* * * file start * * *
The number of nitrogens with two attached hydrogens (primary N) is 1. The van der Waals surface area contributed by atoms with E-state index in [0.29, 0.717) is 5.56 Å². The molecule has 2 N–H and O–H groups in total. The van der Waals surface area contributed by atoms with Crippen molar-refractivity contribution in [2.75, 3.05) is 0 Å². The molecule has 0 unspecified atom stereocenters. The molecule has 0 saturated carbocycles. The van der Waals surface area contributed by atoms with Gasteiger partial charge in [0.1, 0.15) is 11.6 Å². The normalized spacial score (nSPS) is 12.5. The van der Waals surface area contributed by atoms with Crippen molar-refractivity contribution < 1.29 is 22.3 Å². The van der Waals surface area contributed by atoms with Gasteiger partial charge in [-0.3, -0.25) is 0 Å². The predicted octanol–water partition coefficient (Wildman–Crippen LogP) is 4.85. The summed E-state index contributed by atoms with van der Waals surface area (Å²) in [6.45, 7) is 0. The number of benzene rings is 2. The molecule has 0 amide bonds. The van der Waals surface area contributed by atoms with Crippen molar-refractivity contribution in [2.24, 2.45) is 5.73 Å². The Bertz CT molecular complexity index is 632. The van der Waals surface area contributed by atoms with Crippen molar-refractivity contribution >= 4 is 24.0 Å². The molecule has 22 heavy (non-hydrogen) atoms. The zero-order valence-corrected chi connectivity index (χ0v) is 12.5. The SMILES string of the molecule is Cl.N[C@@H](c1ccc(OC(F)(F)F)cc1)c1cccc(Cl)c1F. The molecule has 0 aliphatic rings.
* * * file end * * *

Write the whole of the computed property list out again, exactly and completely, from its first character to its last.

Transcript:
The number of nitrogens with two attached hydrogens (primary N) is 1. The van der Waals surface area contributed by atoms with E-state index in [0.29, 0.717) is 5.56 Å². The molecule has 2 N–H and O–H groups in total. The van der Waals surface area contributed by atoms with Crippen molar-refractivity contribution in [2.75, 3.05) is 0 Å². The molecule has 0 unspecified atom stereocenters. The molecule has 0 saturated carbocycles. The van der Waals surface area contributed by atoms with Gasteiger partial charge in [0.1, 0.15) is 11.6 Å². The normalized spacial score (nSPS) is 12.5. The van der Waals surface area contributed by atoms with Crippen molar-refractivity contribution < 1.29 is 22.3 Å². The van der Waals surface area contributed by atoms with Gasteiger partial charge in [-0.3, -0.25) is 0 Å². The predicted octanol–water partition coefficient (Wildman–Crippen LogP) is 4.85. The summed E-state index contributed by atoms with van der Waals surface area (Å²) in [6.45, 7) is 0. The number of benzene rings is 2. The molecule has 0 amide bonds. The van der Waals surface area contributed by atoms with Crippen molar-refractivity contribution in [2.24, 2.45) is 5.73 Å². The Bertz CT molecular complexity index is 632. The van der Waals surface area contributed by atoms with Crippen molar-refractivity contribution >= 4 is 24.0 Å². The molecule has 22 heavy (non-hydrogen) atoms. The zero-order valence-corrected chi connectivity index (χ0v) is 12.5. The SMILES string of the molecule is Cl.N[C@@H](c1ccc(OC(F)(F)F)cc1)c1cccc(Cl)c1F. The molecule has 0 aliphatic rings.